Turner Veterinary Clinic News
It’s a new year, and you have vowed to get in shape and improve your health. Although you might have made this resolution before only to fall back into old habits before the end of January, you mean it this time. The good news is that having a pet gives you even more motivation to achieve better health. Not only does the love of your furry companion give you the incentive to take better care of yourself, but it encourages you to improve your pet’s health as well.
Commit to Pet Health and Wellness in 2018
While you can make decisions about what you eat and whether you’re going to exercise, your pet depends on you to decide such things for her. For example, she has no control over what you pour into her food dish. Ultimately, it’s up to you to set the pace and expectations for both yourself and your pet. Here are five pet wellness tips to keep in mind for 2018:
- Keep your pet at a healthy weight to avoid the risk of diabetes, heart disease, joint pain, and other common health problems. If your pet is already overweight or obese, speak to us at Turner Veterinary Clinic before switching her diet. We are happy to recommend a low-calorie food that still offers all the nutrients your pet needs.
- Bring your adult pet in once a year and your dog or cat over age seven in twice a year for a preventive care exam. Pets age significantly faster than we do, which means your seven-year-old dog or cat is already middle-aged. A lot can happen with your pet’s health in a year that might otherwise go unnoticed without the exam. It’s also a chance to ask questions about behavior, diet, parasite protection, and any other concerns that you might have.
- Spay or neuter all pets over six months old. It reduces pet overpopulation, decreases the risk of ovarian or testicular cancer, curbs aggressive behavior, and offers several other health benefits.
- Don’t forget about the importance of good oral healthcare for pets. Gum disease can lead to loss of bone and teeth that makes it difficult for your dog or cat to eat because she can’t chew her food properly. We recommend daily brushing at home and proactive dental care. At your pet’s examination, we may suggest a professional veterinary dental procedure.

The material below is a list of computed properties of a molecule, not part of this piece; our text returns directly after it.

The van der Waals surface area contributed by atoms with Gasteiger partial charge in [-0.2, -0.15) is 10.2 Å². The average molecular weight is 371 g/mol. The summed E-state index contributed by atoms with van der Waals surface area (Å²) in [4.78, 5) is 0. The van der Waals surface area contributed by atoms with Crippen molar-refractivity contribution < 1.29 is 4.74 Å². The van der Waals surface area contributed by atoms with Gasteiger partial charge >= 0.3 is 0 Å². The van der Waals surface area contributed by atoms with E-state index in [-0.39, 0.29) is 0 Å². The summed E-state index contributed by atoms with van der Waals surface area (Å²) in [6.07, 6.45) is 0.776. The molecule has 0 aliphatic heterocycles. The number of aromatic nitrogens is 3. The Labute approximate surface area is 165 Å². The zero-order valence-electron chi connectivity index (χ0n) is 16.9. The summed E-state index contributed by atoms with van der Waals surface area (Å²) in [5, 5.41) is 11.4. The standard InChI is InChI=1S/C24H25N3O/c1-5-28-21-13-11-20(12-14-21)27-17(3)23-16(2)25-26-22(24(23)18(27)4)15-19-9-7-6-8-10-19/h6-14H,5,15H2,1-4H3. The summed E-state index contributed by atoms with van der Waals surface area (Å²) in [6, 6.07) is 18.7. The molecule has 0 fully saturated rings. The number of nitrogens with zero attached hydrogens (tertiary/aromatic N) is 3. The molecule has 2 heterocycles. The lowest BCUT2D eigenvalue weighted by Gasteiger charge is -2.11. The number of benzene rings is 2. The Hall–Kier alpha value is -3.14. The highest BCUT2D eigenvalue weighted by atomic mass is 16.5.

- Microchip your pet to increase the chances of a happy reunion if she gets lost.
Make Fitness Fun This Winter
Cats should stay indoors in the winter, but that doesn’t mean they should just sleep away the day. Be sure to rotate your cat’s toys regularly and engage in play with her to keep her mind sharp and body healthy. Food mazes or food puzzles are perfect to help enrich your cat’s environment, and keep obesity at bay.
Dogs who don’t get regular exercise in the winter can become hyperactive and destructive. Unless it’s dangerously cold outside, bundle up and go for at least a short walk every day. You may need to put a sweater on your dog for warmth or booties to protect her paws from chemicals and the discomfort of walking on cold pavement. While you might not appreciate having to leave your warm house, it’s great exercise for both of you and it helps to strengthen your bond as well.
Happy New Year from all of us at Turner Veterinary Clinic!
Image credit: Neniya / iStock / Getty Images Plus
It crosses every pet owner’s mind: “Is my pet in pain?” And this question comes up more and more as our pets get older. One of the most difficult things about being a pet owner is that our pets cannot verbalize how they’re feeling. This leads us to wonder if our dogs and cats are living their best lives. The last thing you want is your pet struggling with chronic or acute pain, after all. And while your pet will likely never learn to speak human, they often send more subtle signs that they’re in pain. Here are 3 of the most common signs that your pet is in pain:
As you’re shopping for the holiday season, you may ask yourself, “What’s the best gift I can give my pet?” While pet sweaters are cute and can make for adorable holiday cards, we believe the best present a pet parent can gift their pet is a healthy, happy life. When you invest in your pet’s wellbeing, you’re giving the most heartfelt gift a pet could ask for (if they knew how to speak). As a pet parent, you are your pet’s advocate for a better life. You’re like Santa but better--you have the opportunity to make your pet merrier every day of the year.
The dog days of summer are here. For many, this season comes with endless possibilities for having fun with your pets, like picnics, nature walks, and swimming pools. After being stuck at home for so long due to COVID-19, we bet you’re looking to break up the boredom with some outdoor adventures.
March is Pet Poison Prevention Month. Many pet parents are surprised by the number of seemingly harmless items around the house that can cause serious injury or death for cats and dogs. To help you march through this spring and into the rest of the year with a safer home for your animal companions, here are the most common and dangerous household poisons to keep away from your pets.
Did you know that February is National Pet Dental Health Month? We love that this month is devoted to your canine’s canines, your kitty’s chompers, and your pet’s pearly whites. While your companion’s mouth may be a source of kisses and smiles, pet parents may overlook how much their pet’s dental health affects their overall well-being.